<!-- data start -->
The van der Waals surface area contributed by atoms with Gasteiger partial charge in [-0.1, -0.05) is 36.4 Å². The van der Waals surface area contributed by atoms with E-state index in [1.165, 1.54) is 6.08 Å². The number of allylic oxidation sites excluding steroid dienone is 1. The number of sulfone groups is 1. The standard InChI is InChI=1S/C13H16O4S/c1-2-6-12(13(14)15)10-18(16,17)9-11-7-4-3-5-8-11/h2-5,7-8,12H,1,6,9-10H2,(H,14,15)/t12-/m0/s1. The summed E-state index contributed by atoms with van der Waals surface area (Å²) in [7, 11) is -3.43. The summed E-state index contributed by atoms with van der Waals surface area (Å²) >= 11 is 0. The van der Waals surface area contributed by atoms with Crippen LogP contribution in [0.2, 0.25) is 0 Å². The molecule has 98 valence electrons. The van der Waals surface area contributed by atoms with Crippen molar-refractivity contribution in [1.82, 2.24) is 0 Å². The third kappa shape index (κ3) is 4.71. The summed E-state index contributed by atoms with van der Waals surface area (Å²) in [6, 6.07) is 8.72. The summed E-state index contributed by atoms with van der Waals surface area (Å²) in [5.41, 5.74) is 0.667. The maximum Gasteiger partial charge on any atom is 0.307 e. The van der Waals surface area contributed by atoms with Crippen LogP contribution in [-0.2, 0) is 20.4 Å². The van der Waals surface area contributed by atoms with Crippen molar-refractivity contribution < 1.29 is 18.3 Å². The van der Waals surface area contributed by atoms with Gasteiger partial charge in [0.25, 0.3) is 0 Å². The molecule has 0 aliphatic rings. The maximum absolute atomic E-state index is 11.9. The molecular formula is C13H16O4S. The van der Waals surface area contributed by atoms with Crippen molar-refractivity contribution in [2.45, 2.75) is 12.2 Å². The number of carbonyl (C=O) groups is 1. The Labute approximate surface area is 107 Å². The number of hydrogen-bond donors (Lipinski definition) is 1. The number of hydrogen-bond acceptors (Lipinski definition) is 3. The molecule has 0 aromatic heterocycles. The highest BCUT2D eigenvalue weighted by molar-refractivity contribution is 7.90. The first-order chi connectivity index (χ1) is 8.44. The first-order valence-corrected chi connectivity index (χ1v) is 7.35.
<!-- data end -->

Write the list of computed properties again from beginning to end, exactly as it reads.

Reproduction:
The van der Waals surface area contributed by atoms with Gasteiger partial charge in [-0.1, -0.05) is 36.4 Å². The van der Waals surface area contributed by atoms with E-state index in [1.165, 1.54) is 6.08 Å². The number of allylic oxidation sites excluding steroid dienone is 1. The number of sulfone groups is 1. The standard InChI is InChI=1S/C13H16O4S/c1-2-6-12(13(14)15)10-18(16,17)9-11-7-4-3-5-8-11/h2-5,7-8,12H,1,6,9-10H2,(H,14,15)/t12-/m0/s1. The summed E-state index contributed by atoms with van der Waals surface area (Å²) in [7, 11) is -3.43. The summed E-state index contributed by atoms with van der Waals surface area (Å²) >= 11 is 0. The van der Waals surface area contributed by atoms with Crippen LogP contribution in [0.2, 0.25) is 0 Å². The molecule has 98 valence electrons. The van der Waals surface area contributed by atoms with Crippen molar-refractivity contribution in [1.82, 2.24) is 0 Å². The third kappa shape index (κ3) is 4.71. The summed E-state index contributed by atoms with van der Waals surface area (Å²) in [6, 6.07) is 8.72. The summed E-state index contributed by atoms with van der Waals surface area (Å²) in [5.41, 5.74) is 0.667. The maximum Gasteiger partial charge on any atom is 0.307 e. The van der Waals surface area contributed by atoms with Crippen LogP contribution in [-0.2, 0) is 20.4 Å². The van der Waals surface area contributed by atoms with Crippen molar-refractivity contribution < 1.29 is 18.3 Å². The van der Waals surface area contributed by atoms with Gasteiger partial charge in [0.25, 0.3) is 0 Å². The molecule has 0 aliphatic rings. The maximum absolute atomic E-state index is 11.9. The molecular formula is C13H16O4S. The van der Waals surface area contributed by atoms with Crippen molar-refractivity contribution in [2.45, 2.75) is 12.2 Å². The number of carbonyl (C=O) groups is 1. The Labute approximate surface area is 107 Å². The number of hydrogen-bond donors (Lipinski definition) is 1. The number of hydrogen-bond acceptors (Lipinski definition) is 3. The molecule has 0 aromatic heterocycles. The highest BCUT2D eigenvalue weighted by molar-refractivity contribution is 7.90. The first-order chi connectivity index (χ1) is 8.44. The first-order valence-corrected chi connectivity index (χ1v) is 7.35.